Over 100 million people in the U.S. seek treatment for neurological diseases. Every day, highly skilled neurosurgeons are saving patient lives and restoring quality of life by removing malignant brain tumors, treating traumatic brain injuries and strokes, alleviating seizures and tremors, and preventing paralysis from spinal cord injuries. Yet these life-saving surgeries also carry the highest risk for occurrences of surgical errors, iatrogenic injuries to the patient, and even death during the procedure.
As a result, neurosurgeons are among the top 10 medical specialists who are most likely to be sued for malpractice.
Statistics published in an article in The Journal of Neurosurgery indicate that nearly 20% of all practicing neurosurgeons in the U.S. are named as defendants in malpractice lawsuits each year. Also, malpractice payouts to plaintiffs rank among the highest among surgical specialties – an average of more than $439,000 for claims involving craniotomies, and nearly $280,000 for injuries suffered during spinal surgeries. While such judgments are covered by malpractice insurance, neurosurgeons can expect to pay higher premiums in excess of $100,000.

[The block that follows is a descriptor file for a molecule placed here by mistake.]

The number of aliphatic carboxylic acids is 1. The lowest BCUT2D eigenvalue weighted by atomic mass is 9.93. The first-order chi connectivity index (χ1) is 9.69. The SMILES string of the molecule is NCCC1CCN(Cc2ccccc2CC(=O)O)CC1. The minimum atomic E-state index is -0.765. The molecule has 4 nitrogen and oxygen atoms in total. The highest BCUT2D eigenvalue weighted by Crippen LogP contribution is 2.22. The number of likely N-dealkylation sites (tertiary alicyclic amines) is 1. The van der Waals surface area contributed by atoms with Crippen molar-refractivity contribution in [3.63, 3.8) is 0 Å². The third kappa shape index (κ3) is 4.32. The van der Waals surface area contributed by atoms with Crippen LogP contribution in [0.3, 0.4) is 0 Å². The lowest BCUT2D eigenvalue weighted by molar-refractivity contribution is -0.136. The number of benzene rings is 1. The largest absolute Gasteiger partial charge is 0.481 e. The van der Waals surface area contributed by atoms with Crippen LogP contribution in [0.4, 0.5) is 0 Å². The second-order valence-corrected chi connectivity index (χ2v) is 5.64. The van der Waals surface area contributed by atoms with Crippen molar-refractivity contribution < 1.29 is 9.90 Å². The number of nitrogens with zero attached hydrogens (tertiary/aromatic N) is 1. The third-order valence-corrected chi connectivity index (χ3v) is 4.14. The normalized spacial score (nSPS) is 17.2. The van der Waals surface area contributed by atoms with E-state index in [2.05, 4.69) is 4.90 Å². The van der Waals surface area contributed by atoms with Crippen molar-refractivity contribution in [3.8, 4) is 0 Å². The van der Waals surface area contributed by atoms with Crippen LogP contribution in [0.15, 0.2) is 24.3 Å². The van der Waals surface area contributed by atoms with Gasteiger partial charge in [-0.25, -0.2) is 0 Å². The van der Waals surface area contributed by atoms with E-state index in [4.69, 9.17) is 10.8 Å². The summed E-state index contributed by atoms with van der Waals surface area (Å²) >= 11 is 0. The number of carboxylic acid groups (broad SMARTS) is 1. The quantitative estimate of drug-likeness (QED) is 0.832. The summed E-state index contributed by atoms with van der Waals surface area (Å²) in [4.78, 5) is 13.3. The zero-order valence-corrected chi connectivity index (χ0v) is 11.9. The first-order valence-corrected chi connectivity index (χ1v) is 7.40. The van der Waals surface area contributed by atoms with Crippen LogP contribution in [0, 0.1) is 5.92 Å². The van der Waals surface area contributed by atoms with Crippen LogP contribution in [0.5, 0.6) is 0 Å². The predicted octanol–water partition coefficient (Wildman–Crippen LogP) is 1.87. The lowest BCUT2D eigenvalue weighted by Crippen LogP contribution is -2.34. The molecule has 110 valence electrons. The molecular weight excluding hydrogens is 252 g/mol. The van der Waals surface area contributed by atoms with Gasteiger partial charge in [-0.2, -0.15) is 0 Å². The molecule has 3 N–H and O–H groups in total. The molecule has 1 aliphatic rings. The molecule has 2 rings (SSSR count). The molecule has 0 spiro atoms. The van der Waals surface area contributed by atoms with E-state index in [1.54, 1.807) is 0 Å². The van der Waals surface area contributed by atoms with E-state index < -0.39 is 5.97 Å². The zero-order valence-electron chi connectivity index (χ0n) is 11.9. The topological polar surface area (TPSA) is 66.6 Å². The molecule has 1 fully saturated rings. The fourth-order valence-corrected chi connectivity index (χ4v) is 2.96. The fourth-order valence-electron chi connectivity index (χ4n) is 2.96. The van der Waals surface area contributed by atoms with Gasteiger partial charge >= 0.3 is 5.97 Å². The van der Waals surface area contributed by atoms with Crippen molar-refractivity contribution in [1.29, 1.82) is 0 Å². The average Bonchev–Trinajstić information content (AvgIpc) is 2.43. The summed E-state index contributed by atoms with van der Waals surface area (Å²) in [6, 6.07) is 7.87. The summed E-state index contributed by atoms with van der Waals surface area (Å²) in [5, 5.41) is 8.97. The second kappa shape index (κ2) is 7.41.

Neurosurgeons, Understand Your Malpractice Risk Factors
As a neurosurgeon, your first line of defense is to partner with a knowledgeable malpractice insurance broker who can research and recommend the best malpractice coverage and carrier options for your specialty. But it’s also vitally important for you to evaluate and understand the key risk factors for neurological surgeries and procedures that most often trigger lawsuits. Other occurrences of diagnostic errors and miscommunication outside of the operating room also come into play. Armed with this information, you can then apply them to risk management strategies to potentially reduce your vulnerability to malpractice claims while improving patient safety.
For example, a recent study of neurosurgery malpractice claims data between 2011 and 2020 by MedPro Group, an AM Best “A” rated insurance carrier, revealed some of the most common reasons that neurosurgeons have been sued:
1. Patient outcomes with high clinical severity
67% of the malpractice cases in the study resulted in significant, grave, or major permanent injury or patient death. Patient injuries included deafness, loss of limb, loss of eye or one kidney or lung; paraplegia, blindness, loss or two limbs, or brain damage; quadriplegia, severe brain damage resulting in lifelong care, or a fatal prognosis. Indemnity payments were typically higher and paid out more frequently in cases in which patients who suffered severe injuries, or to patients’ families when death occurred at the highest level of clinical severity.
2. Surgical-related errors
Surgical treatment errors were found to be the most common major trigger for malpractice lawsuits, resulting in higher payouts to plaintiffs in 76% of the claims reviewed. The top specific complaints among cases in this category included:
Improper performance of surgery
Improper management of the surgical patient